The Faroe Islands are becoming particularly popular with intrepid cyclists
I can’t help thinking that the Vikings missed a trick with their tourism marketing. Don’t get me wrong, the intrepid Norse folk who settled on the Faroe Islands mostly did a fine job, imbuing this North Atlantic archipelago with mythology to inspire the most legend-hungry visitor.
A vertiginous precipice near Sandavagur? That’ll be Trollkonufingur, the troll-woman’s finger. Brobdingnagian rock stacks, Risin and Kellingin, rising from the waves north of Eidi? A witch and a giant who, while attempting to steal the islands and drag them back to Iceland, were turned to stone by the rising sun. But at the critical moment of naming their home, inspiration failed. Foroyar, you see, translates as the much-less-than-epic “Sheep Islands”.
True, it’s hardly an inaccurate moniker. The Vikings who landed here in the ninth century were less the raping and pillaging kind, and were more keen on fishing and rearing livestock.
Today, 80,000-plus hardy ovis graze these 18 craggily handsome islands – nearly double the human population. Yet as I pedalled between fjords and grass-roofed churches, far more click-baity names sprang to mind.
Kingdom of Birds, perhaps: puffins, razorbills and guillemots cling to sheer cliffs, while whimbrels, oystercatchers and golden plovers breed inland. Maybe the Waterfall Islands: dozens of cascades stripe hillsides and coasts. Or World of Weather: Oh yes, there’s weather.
To say the climate is capricious on these windswept isles would be a spectacular understatement. Locals regularly trot out the “four seasons in one day” adage. Perhaps that’s why just a few intrepid bikers currently tackle the meandering roads. But that’s surely set to change. Today’s marketeers are a more ambitious bunch.
Over the past couple of years, two online Google pastiches, Sheep View and Faroe Islands Translate, have bagged headlines. Hotel openings reflect and fuel the steadily rising visitor figures – and growing numbers of those will be pedal-ready.
The benefits are many: you can cover more ground than on foot, but at a more relaxed pace than by car, allowing ample opportunities to stop to chat to locals, sample flavours, watch wildlife and snap vistas. That was the theory that brought me to the Faroes on a week-long self-guided trip.
The practice was both more rewarding and more challenging than I’d anticipated. Rewarding, for the Iceland-meets-New Zealand scenic splendour, and the unique cultural melange: though officially part of Denmark, the Faroes has its own flag, traditions and language.
It’s challenging, not just because of the weather, but also because of the… let’s say undulating terrain. Thankfully, tunnels have taken some of the sting out of those undulations, as I discovered.
Landing on the westerly island of Vagar, I was soon astride my rented bike and scooting along the coast of the Sorvagsfjord. Ahead loomed Tindholmur, a stegosaur of basalt rearing from the waves, and a hamlet appeared: dinky Bour, a cluster of cabins clinging to the shore.
On I rode, finally emerging from a tunnel for the big reveal: Gasadalur, turf-roofed farmhouses scattered across a glacial bowl, serenaded by the Mulafossur waterfall crashing into the sea. This is the end of the road, literally and figuratively: until the tunnel was bored just a decade ago, there was no road – the postman made the two-hour hike from Bour three times a week.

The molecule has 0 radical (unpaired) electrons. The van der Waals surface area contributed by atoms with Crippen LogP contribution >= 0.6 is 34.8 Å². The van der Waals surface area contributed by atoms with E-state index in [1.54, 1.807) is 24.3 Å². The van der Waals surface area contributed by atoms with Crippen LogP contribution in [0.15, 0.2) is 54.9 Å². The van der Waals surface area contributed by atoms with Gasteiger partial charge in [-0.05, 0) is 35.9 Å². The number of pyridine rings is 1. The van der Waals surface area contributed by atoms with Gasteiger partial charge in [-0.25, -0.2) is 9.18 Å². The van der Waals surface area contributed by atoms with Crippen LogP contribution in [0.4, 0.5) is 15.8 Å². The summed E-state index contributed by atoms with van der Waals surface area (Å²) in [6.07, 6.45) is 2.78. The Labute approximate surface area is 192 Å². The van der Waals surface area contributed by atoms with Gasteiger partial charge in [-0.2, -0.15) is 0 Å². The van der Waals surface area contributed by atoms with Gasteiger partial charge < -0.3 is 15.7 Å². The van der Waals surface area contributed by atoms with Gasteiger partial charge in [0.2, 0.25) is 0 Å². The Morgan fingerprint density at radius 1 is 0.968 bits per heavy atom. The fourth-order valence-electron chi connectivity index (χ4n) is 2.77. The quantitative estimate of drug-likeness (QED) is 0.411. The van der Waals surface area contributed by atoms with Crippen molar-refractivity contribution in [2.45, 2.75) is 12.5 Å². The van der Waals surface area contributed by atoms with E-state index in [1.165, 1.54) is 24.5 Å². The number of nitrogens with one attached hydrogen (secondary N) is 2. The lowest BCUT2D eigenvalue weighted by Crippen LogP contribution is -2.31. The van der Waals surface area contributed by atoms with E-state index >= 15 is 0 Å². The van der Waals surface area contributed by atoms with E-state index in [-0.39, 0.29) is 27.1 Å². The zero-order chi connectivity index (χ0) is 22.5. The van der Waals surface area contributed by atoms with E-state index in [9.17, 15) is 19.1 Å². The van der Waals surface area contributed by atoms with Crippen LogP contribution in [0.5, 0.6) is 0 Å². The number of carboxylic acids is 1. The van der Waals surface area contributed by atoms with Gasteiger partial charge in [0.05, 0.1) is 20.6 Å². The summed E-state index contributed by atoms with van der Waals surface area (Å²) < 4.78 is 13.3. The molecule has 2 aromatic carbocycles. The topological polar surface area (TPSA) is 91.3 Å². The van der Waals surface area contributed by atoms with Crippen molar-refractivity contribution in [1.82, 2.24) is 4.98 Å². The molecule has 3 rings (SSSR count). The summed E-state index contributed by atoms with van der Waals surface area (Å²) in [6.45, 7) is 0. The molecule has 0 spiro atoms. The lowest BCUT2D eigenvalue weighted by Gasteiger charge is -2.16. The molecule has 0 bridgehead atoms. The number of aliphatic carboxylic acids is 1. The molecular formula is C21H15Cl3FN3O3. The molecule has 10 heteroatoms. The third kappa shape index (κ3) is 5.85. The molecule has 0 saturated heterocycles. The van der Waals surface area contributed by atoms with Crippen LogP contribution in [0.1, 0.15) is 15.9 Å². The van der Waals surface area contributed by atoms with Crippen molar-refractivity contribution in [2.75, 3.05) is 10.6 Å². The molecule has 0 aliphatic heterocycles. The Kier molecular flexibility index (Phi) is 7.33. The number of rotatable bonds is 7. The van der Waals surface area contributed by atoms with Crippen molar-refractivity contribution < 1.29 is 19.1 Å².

After crossing east to the largest Faroe, Streymoy, I took a side-trip to Vestmanna, where I boarded a boat to chug past rafts of puffins. Then, en route to Runavik, I detoured past cottongrass, buttercups and pink ragged robin to Saksun. This most faerie-eerie of Faroese settlements comprises a church and a handful of houses, one of them a farm in a style little changed since the Middle Ages.
Runavik itself, an industrial fishing port, is a good base for a loop around the peninsula to Toftir, home of the national football stadium (miss your penalty here and the Gulf Stream will whisk your ball to Spitsbergen). Across an alluringly bleak wind-turbine-topped moor is Aeduvik, the site of an ancient Viking parliament.
Next on my cycling saga was the lively little capital of Torshavn. In “Thor’s Harbour”, lined with rainbow-hued warehouses, fishing tubs bobbing at anchor were dwarfed by a city-sized cruise ship; fortunately, it’s easy to lose the day-trippers in the quaint old quarter, Tinganes. More importantly for ravenous bikers, Torshavn is the place to feast – and I did.
At cheek-glowingly cosy Barbara restaurant, a suitably flaxen-hair waitress poured steaming stock from a teapot onto chunks of cod and leek to create hearty fish soup, washed down with fine local brew Foroya Bjor.
One last ride took me to ancient Kirkjubour, site of the first, medieval bishopric, funded with wealth from driftwood and seaweed. Hopping off the bike, I circled the ruins of gothic Magnus Cathedral, its stone walls five feet thick, and Roystovan farmhouse, another grass-topped gem dating from the 11th century – reputedly the oldest-inhabited wooden house in Europe.
And finally, at the shore’s edge, I gazed out past the layer-cake summits of Sandoy, mesmerised by surf battalions marching in across the wild Atlantic – an end-of-the-world vista for the end of my ride, worthy of any Viking epic.
Magnetic North Travel’s (01664 400103; magneticnorthtravel.com) seven-night self-guided cycling holiday costs from £1,595pp, including B&B accommodation, luggage transfers, bike hire, map and route notes, but not flights. Atlantic Airways (atlanticairways.com/en) flies direct to Vagar airport from Edinburgh (from about 1,700 Danish krone/£200 return); alternatively, you can connect via Copenhagen.
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